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External Airbags on Cars: Novel Idea? Or Band-Aid Solution? 11

External airbags

External airbags photo courtesy of Fast Company

There has been talk for several years now about putting airbags on the exterior of automobiles to protect pedestrians and bicyclists if they get hit. The idea originated in the Netherlands and was lauded by our friend Mikael at Copenhagenize back in 2010.

Mikeal wrote in 2010:

So, in an inspired moment of rationality, they decided to put forth the idea of putting air bags on the machines that cause the damage – the cars. No ignoring the bull here. Place the responsibility where it belongs.

Mikael continues:

The crash test in the film is one of a series to determine where cyclists land on cars in order to figure out where the airbags should be placed. The next step is the completion of a detection system for pedestrians and cyclists. Then there is a test on the streets of Amsterdam.

“Thanks to this detection system, an airbag will be activated in the event of a collision so as to considerably cushion the impact of a cyclist’s head on the windscreen. The cyclist will not die from his injuries, and will have a good chance of coming out virtually unscathed.”

The idea of external airbags surfaced again yesterday in a post on Grist.

Grist wrote:

In a car-cycle crash, no matter whose fault it was originally, the cyclist is worse off, since her relatively unprotected body is now flying at a high speed towards the road or the car itself. But a Dutch company has come up with a partial solution to this problem, which, semi-miraculously, does not require the cyclists to carry yet another piece of safety equipment.

It is certainly refreshing to see a safety measure that isn’t all about the driver inside the car, but benefits people outside the car (you know, the more vulnerable road users).

But this type of solution doesn’t prevent collisions. In the past, safety equipment on cars has only created a sense of security that has prompted drivers to push harder, drive faster and become less cautious.

It remains to be seen whether external airbags will indeed increase safety for the most vulnerable road users: pedestrians and bicyclists. The crash test photos are a sign that they are testing out the technology and tweaking it to get the desired result.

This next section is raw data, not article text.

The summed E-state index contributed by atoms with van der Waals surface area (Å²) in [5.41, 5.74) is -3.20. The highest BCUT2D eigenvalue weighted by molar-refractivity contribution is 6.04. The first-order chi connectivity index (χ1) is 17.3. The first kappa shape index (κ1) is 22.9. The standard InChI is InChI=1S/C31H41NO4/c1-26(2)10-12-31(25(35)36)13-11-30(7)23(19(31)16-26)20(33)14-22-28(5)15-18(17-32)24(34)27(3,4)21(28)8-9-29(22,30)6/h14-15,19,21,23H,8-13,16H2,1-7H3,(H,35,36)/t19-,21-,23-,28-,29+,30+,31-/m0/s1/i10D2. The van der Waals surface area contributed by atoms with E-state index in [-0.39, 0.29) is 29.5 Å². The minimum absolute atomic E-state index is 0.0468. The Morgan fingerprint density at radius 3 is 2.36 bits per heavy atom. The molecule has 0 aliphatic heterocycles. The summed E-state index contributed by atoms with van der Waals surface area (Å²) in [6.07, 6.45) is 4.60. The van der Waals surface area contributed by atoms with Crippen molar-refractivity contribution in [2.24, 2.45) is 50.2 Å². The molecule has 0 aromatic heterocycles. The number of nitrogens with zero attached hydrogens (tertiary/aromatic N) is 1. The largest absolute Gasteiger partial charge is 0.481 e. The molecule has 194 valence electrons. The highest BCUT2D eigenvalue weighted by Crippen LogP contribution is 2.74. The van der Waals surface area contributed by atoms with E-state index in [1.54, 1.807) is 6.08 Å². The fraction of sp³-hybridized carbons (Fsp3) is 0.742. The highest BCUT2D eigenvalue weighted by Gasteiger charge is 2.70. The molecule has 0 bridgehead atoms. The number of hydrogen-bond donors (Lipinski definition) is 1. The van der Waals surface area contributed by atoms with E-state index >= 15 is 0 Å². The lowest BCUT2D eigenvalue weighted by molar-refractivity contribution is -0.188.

However, there is still one piece of safety equipment that doesn’t require crash tests, but would most definitely increase safety for vulnerable road users. If I recall correctly this one was put forth by our friend Todd a few years back (paraphrased from memory):

The best way to increase safety for pedestrians and bicyclists is to remove seatbelts from cars and put metal spikes on the steering wheel facing the driver. This will guarantee that drivers will be more cautious while driving.

Now that is a safety measure that I could support (though I’m not sure I could ever drive a car again).

Do you think external airbags offer the potential to improve safety for vulnerable road users? Please leave a comment and let us know your thoughts.

James D. Schwartz is a Technology Consultant based in Toronto, Canada and Editor of The Urban Country. You can contact James at james.schwartz@theurbancountry.com or follow him on Twitter.

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  • @danceswtcars

    The William Gibson-esque inflatable collar/suit for the rider makes more sense to me than an active airbag externally on the car. Auto-braking proximity systems show promise.

    • http://www.facebook.com/fnjfrancis Francis Nørgaard Jensen

      Why not the Car-airbag?

      • @danceswtcars